Life Cycle

Through a compilation of industry standards, insights from stakeholders like nongovernmental organizations and suppliers, and our more than 25 years of experience with life cycle assessments (LCA), we identified the most significant environmental and social impacts of Ball’s packaging products at each stage of their life.
The value chain map below simplifies the metal packaging product life cycle and shows the significant impact areas. By knowing where these “hot spots” are, we can manage improvements more effectively.


While the environmental and social impacts of our operations are relevant, those of our supply chain are significantly larger. For example, manufacturing makes up approximately one-fourth of an aluminum beverage can’s overall energy consumption throughout its life. Most energy consumption and associated greenhouse gas emissions occur during metal production, which our suppliers continue to make more efficient. Primary aluminum produced in Europe generated 21 percent fewer GHG emissions per ton produced in 2015 compared to 2010. The rolling-mill process also became 25 percent less carbon intensive during that same period. In North America, the carbon footprint of primary aluminum production was reduced by 37 percent per ton of aluminum between 1995 and 2010 – with 75 percent of the electricity required for aluminum production coming from hydropower.

Life cycle thinking also means that packaging must always be considered in conjunction with the product it protects. Though packaging is not the only answer to the fundamental problem of food loss and waste, it is one part of a multifaceted solution. Metal packaging, in particular, prevents physical damage, protects the contents from the effects of oxygen and contaminants and maintains the nutritional value.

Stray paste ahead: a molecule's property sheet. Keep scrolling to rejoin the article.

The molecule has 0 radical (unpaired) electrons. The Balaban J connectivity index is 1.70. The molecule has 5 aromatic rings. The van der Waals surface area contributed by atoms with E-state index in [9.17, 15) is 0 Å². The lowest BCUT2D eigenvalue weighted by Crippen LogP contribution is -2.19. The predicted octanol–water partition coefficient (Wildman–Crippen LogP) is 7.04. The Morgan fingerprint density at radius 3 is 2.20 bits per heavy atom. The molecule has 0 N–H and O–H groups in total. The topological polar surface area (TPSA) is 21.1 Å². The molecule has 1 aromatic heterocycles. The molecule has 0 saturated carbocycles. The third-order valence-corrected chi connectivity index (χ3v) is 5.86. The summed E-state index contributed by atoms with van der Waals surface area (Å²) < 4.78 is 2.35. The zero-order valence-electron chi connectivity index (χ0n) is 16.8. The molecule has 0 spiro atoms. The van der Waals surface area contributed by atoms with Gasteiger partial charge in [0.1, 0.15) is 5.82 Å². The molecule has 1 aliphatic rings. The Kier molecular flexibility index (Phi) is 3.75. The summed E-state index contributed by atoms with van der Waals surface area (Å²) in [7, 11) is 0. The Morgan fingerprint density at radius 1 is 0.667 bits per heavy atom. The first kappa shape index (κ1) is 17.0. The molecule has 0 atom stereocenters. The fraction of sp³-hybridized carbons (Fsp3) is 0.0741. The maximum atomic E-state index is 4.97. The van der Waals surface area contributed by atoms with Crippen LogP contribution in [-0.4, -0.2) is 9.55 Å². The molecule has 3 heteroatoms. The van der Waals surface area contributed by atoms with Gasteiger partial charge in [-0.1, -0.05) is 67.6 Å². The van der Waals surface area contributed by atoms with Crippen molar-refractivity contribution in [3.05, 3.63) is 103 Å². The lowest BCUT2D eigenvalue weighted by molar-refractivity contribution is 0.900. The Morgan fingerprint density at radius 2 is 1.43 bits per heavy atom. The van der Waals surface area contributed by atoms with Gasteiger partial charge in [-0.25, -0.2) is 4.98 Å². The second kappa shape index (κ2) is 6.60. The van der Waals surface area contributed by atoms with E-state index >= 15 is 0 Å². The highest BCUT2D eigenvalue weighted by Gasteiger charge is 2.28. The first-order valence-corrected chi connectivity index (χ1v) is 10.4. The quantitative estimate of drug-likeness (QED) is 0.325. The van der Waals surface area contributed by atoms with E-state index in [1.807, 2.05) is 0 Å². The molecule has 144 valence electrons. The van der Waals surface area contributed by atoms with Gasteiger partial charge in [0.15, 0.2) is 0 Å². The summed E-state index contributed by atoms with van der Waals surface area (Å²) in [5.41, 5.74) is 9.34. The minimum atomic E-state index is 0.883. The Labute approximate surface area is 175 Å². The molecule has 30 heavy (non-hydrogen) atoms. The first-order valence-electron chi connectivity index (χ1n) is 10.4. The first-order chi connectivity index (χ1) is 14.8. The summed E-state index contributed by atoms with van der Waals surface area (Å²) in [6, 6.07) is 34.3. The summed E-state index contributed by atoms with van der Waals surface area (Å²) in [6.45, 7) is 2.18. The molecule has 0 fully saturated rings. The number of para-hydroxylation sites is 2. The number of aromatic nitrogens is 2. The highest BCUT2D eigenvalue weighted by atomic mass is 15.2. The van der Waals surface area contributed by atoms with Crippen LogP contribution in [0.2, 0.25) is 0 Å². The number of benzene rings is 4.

Overall, packaging protects far more resources than it uses. The Industry Council for Packaging and the Environment (INCPEN) estimates that of all the energy used for one person’s weekly food consumption, only 6.5 percent is attributable to primary packaging and 51 percent to food supply.



We continue to collaborate with metal suppliers on LCAs. For example, a beverage can LCA conducted by the Aluminum Association was published in 2010 and updated in 2014. These studies show that the extraction and processing of raw materials create the major environmental impacts related to the environmental footprint of beverage cans, and that lightweighting and recycling reduces those impacts.
We share and discuss LCA insights with customers, retailers and regulatory authorities. Based on the LCA results, we identified the processes with the highest impacts and the most effective options to reduce those impacts. This information makes it easier to initiate new projects within our supply chain to reduce the environmental impacts of metal cans even more.
Together with partners from the aluminum and steel industries, European can makers conducted an extensive LCA for beverage cans in 2009. The study shows that beverage can manufacturing accounts for approximately 24 percent of a 50-centiliter can’s overall carbon footprint throughout its life cycle (excluding impacts of the beverage). More than two-thirds of the carbon footprint comes from metal manufacturing.